UF study examines impact of hearing loss

Study findings show that most elderly people do acknowledge their hearing problems.


Published: Sunday, January 4, 2004 at 6:01 a.m.
Last Modified: Saturday, January 3, 2004 at 11:18 p.m.
Tell an older person that they're losing their hearing, and they may admit it. But try to get them to acknowledge that their hearing loss is a strain on themselves and their families, and they just can't hear you.
Those are the findings from a new University of Florida study of hearing loss in the elderly.
"There's an expression by a famous audiologist, Mark Ross, that when someone in the family has a hearing loss, the entire family has a hearing problem," said Patricia Kricos, a UF professor of communication sciences and disorders who led the research. "That is so true, because it affects every member of the family, not just the person who's hard of hearing."
Hearing loss is the third most common chronic condition experienced by older Americans today, affecting about one-third of people over 65, and half of those in their 80s, Kricos said.
"Audiologists have thought for years that older people deny their hearing loss by saying kids today don't speak clearly or people mumble, in short blaming their inability to hear on everybody else," the researcher said. "But our study found that a majority do acknowledge their hearing loss."
Left untreated, hearing loss is a serious problem for older people because it contributes to their sense of anxiety, depression and social isolation, she said. Seniors with hearing loss may no longer want to attend social get-togethers they once enjoyed because they tire of trying to read lips, or they may be afraid to take their dogs out for walks because they couldn't hear an approaching car.
"If you're 83 years old and have a significant hearing loss, you might even worry about being able to hear someone break into your house or apartment at night," she said.
For the study, Kricos and Sherri Smith, a former UF graduate student in communication sciences and disorders, administered questionnaires asking residents of several North Central Florida retirement communities if they thought they had a hearing loss. All of the participants were 65 or older and had never worn hearing aids.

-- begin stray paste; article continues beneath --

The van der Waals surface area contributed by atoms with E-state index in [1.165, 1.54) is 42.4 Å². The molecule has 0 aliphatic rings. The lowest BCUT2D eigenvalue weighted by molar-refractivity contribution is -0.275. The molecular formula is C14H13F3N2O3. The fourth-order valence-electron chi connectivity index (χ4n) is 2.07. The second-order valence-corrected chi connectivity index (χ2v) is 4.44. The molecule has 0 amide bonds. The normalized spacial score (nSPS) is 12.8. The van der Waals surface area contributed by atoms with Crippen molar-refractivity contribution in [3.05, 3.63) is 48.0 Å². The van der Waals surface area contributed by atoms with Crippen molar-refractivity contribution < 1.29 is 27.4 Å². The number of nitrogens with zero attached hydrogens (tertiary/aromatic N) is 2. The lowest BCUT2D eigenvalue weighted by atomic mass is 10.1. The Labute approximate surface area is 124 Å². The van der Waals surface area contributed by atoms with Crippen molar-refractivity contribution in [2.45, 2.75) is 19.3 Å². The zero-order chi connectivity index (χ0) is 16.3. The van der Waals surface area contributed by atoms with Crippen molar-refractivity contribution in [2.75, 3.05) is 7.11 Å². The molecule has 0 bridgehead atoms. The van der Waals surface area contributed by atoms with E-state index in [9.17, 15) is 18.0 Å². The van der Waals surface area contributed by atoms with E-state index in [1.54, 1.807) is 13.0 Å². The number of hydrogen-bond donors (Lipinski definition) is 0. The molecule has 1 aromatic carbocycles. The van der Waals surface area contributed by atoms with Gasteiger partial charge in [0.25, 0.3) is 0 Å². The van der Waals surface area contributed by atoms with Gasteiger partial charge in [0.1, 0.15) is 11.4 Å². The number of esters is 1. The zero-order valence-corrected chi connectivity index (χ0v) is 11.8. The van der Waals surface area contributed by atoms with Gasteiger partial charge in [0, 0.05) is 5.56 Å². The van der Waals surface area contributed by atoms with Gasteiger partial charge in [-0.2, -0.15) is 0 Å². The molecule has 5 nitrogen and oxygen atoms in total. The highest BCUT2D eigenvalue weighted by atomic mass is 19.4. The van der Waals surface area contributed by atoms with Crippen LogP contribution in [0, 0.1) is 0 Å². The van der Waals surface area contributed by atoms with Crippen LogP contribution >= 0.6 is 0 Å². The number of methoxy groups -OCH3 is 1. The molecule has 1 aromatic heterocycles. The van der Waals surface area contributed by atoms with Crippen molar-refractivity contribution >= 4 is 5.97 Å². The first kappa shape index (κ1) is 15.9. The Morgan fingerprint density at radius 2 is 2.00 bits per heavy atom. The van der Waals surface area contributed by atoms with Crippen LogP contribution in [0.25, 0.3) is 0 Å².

Kricos and Smith followed the questionnaire with hearing tests and a 10-question survey about the effects hearing loss had on their lives.
Of 91 participants in the study, 62 percent admitted having a hearing loss. Of the 35 participants who denied having the problem, about a third had normal hearing in on-site hearing screening tests. Only five people had a hearing loss and denied it.
"In this study, Dr. Kricos finds, unlike conventional wisdom, that people with a hearing loss do know that their hearing is impaired," said Mark Ross, a professor emeritus of audiology at the University of Connecticut. "They are not so much denying the hearing loss as denying the impact of the loss upon themselves and their families."
Hearing loss carries a stigma, but this may be less true than in the past, Kricos said.
"There's a whole different attitude about aging today, and we're going to see it even more with this new generation of baby boomers coming up," she said. "They are not going to be content to sit on the front porch rocker and watch the world go by."
In addition, hearing aid fitting has become more reputable and professional, said Kricos, who also serves as director of UF's Center for Gerontological Studies.
Other studies have shown that as many as 80 percent of elderly people who might benefit from hearing aids don't wear them, probably because they are expensive and initially difficult to learn how to use, Kricos said.
The latest highly digital programmable hearing aids cost about $5,000 for both ears, and even if people can afford them, about 18 percent of all hearing aids purchased are returned before the end of the 30-day trial period, according to Kricos.
This doesn't include those that are never worn. As many as one out of four hearing aids may end up in the dresser drawer, she said.
Diane Chun can be reached at 374-5041 or chund@ gvillesun.com.

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